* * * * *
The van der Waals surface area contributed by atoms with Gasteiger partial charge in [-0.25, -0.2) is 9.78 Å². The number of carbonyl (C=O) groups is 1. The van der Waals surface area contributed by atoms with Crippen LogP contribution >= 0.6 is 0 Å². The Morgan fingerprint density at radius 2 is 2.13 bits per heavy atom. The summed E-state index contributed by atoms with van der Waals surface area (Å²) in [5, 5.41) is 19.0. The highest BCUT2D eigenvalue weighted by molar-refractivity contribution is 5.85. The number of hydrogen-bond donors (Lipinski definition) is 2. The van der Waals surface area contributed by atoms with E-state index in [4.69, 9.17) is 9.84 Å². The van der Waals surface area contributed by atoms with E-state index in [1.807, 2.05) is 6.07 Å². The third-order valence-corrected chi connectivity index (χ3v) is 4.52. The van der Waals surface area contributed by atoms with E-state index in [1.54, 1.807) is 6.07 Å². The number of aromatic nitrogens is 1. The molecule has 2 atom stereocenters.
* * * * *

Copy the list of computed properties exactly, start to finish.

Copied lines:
The van der Waals surface area contributed by atoms with Gasteiger partial charge in [-0.25, -0.2) is 9.78 Å². The number of carbonyl (C=O) groups is 1. The van der Waals surface area contributed by atoms with Crippen LogP contribution >= 0.6 is 0 Å². The Morgan fingerprint density at radius 2 is 2.13 bits per heavy atom. The summed E-state index contributed by atoms with van der Waals surface area (Å²) in [5, 5.41) is 19.0. The highest BCUT2D eigenvalue weighted by molar-refractivity contribution is 5.85. The number of hydrogen-bond donors (Lipinski definition) is 2. The van der Waals surface area contributed by atoms with E-state index in [4.69, 9.17) is 9.84 Å². The van der Waals surface area contributed by atoms with E-state index in [1.807, 2.05) is 6.07 Å². The third-order valence-corrected chi connectivity index (χ3v) is 4.52. The van der Waals surface area contributed by atoms with E-state index in [1.54, 1.807) is 6.07 Å². The number of aromatic nitrogens is 1. The molecule has 2 atom stereocenters.